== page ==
Prevalence of Gastrointestinal Helminth Infections in Indigenous Chickens of Selected Areas of Barisal District, Bangladesh

Authors

  • MN Alam Department of Pharmacology, Faculty of Veterinary Science, Bangladesh Agricultural University, Mymensingh-2202, Bangladesh
  • M Mostofa Department of Pharmacology, Faculty of Veterinary Science, Bangladesh Agricultural University, Mymensingh-2202, Bangladesh
  • MAHNA Khan Department of Pathology, Faculty of Veterinary Science, Bangladesh Agricultural University, Mymensingh-2202, Bangladesh
  • MA Alim Department of Parasitology, Faculty of Veterinary Science, Bangladesh Agricultural University, Mymensingh-2202, Bangladesh
  • AKMA Rahman Department of Medicine, Faculty of Veterinary Science, Bangladesh Agricultural University, Mymensingh-2202, Bangladesh
  • AA Trisha Department of Pharmacology, Faculty of Veterinary Science, Bangladesh Agricultural University, Mymensingh-2202, Bangladesh

DOI:

https://doi.org/10.3329/bjvm.v12i2.21275

Keywords:

Prevalence, gastrointestinal helminthes, pathology, indigenous chickens

Abstract

The prevalence of gastrointestinal helminth infections and the gross pathological lesions produced by them were studied from February 2012 to January 2013 in the Department of Pharmacology of Bangladesh Agricultural University, Mymensingh. In this study, a total of 320 indigenous chickens aged ranging from 2 to 4 months were examined to identify the different types of gastrointestinal helminth infections in indigenous chickens. During routine examination, six species of helminth parasites were recorded, of which five species of nematodes such as Ascaridia galli, Heterakis gallinarum, Capillaria spp, Acuaria hamulosa and Dispharynx spiralis; and one species was cestode called Raillietina tetragona. The highest prevalence was observed for Ascaridia galli (41.56%) followed in descending order by Raillietina tetragona (19.68%), Heterakis gallinarum (15.62%), Acuaria hamulosa (8.75%), Capillaria spp. (4.68% ) and Disopharinx spiralis (1.56%). The gross pathological lesions were observed in case of Acuaria hamulosa and Heterakis gallinarum infection. In case of Acuaria hamulosa infection keratinization of gizzard mucosa and cross section of adult Acuaria hamulosa were seen along with marked infiltration of neutrophils. The results of this study suggest that both nematodes and cestodes are highly prevalent in indigenous chickens in the studied area.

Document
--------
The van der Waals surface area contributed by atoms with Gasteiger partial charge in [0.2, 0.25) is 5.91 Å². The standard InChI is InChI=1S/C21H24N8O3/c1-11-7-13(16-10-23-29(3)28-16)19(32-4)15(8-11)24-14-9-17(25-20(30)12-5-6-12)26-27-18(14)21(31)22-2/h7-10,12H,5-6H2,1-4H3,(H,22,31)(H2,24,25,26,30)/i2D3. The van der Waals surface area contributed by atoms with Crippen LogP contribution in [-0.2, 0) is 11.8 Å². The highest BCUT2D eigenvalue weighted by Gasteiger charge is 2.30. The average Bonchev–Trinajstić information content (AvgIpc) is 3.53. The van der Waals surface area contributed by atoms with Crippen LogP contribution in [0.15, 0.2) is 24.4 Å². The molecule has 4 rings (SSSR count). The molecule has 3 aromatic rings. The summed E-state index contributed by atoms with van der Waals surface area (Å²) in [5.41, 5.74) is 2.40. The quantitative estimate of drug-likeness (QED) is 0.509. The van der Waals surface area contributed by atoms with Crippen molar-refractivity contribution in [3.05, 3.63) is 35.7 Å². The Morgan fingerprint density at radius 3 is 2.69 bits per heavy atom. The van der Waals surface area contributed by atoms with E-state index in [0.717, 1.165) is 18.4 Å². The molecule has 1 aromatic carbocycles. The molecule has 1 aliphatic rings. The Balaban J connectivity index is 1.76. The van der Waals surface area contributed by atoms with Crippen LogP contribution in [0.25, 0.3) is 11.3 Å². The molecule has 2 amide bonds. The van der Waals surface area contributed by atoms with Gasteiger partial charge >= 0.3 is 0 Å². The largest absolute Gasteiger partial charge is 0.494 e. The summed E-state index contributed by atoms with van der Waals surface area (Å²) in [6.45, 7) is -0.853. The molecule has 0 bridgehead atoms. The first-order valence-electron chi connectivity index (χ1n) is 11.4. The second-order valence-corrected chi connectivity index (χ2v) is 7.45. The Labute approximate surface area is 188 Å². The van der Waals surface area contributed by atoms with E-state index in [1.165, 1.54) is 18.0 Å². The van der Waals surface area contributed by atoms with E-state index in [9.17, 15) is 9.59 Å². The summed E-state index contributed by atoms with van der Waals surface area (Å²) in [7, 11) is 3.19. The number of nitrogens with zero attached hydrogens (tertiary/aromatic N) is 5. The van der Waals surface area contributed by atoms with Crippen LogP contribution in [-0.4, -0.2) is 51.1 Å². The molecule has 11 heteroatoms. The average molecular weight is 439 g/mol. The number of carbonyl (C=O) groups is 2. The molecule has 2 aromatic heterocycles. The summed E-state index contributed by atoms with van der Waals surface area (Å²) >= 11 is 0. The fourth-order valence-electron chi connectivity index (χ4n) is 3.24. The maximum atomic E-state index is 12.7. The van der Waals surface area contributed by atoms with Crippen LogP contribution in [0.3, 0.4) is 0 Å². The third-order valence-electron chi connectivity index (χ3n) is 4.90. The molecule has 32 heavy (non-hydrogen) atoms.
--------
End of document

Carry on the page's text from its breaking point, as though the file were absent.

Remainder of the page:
DOI: http://dx.doi.org/10.3329/bjvm.v12i2.21275

Bangl. J. Vet. Med. (2014). 12 (2): 135-139

 

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Published

2014-12-22

Issue

Section

Avian Medicine